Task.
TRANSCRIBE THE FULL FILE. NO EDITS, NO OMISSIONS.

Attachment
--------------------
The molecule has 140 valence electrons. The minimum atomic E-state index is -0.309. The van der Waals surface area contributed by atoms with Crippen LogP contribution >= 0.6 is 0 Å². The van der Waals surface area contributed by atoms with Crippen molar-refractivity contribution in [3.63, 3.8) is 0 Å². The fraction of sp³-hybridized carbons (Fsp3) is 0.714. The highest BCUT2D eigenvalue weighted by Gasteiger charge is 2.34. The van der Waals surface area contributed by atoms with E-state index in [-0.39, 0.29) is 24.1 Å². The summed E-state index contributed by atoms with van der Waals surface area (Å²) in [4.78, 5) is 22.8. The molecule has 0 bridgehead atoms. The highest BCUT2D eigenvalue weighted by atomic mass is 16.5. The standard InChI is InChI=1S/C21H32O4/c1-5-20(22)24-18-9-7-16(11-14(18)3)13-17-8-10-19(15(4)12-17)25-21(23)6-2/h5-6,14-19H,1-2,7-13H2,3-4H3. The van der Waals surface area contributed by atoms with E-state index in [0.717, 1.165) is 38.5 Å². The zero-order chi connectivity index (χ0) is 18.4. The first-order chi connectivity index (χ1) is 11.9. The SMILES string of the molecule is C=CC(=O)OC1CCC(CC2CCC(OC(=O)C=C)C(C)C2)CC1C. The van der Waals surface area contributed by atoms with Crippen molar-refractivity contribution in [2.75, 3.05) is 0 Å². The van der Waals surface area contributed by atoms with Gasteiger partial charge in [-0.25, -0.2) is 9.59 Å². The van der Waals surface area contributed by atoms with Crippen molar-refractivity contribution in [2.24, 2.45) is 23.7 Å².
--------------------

The molecule has 140 valence electrons. The minimum atomic E-state index is -0.309. The van der Waals surface area contributed by atoms with Crippen LogP contribution >= 0.6 is 0 Å². The van der Waals surface area contributed by atoms with Crippen molar-refractivity contribution in [3.63, 3.8) is 0 Å². The fraction of sp³-hybridized carbons (Fsp3) is 0.714. The highest BCUT2D eigenvalue weighted by Gasteiger charge is 2.34. The van der Waals surface area contributed by atoms with E-state index in [-0.39, 0.29) is 24.1 Å². The summed E-state index contributed by atoms with van der Waals surface area (Å²) in [4.78, 5) is 22.8. The molecule has 0 bridgehead atoms. The highest BCUT2D eigenvalue weighted by atomic mass is 16.5. The standard InChI is InChI=1S/C21H32O4/c1-5-20(22)24-18-9-7-16(11-14(18)3)13-17-8-10-19(15(4)12-17)25-21(23)6-2/h5-6,14-19H,1-2,7-13H2,3-4H3. The van der Waals surface area contributed by atoms with E-state index in [0.717, 1.165) is 38.5 Å². The zero-order chi connectivity index (χ0) is 18.4. The first-order chi connectivity index (χ1) is 11.9. The SMILES string of the molecule is C=CC(=O)OC1CCC(CC2CCC(OC(=O)C=C)C(C)C2)CC1C. The van der Waals surface area contributed by atoms with Crippen molar-refractivity contribution in [2.75, 3.05) is 0 Å². The van der Waals surface area contributed by atoms with Gasteiger partial charge in [-0.25, -0.2) is 9.59 Å². The van der Waals surface area contributed by atoms with Crippen molar-refractivity contribution in [2.24, 2.45) is 23.7 Å².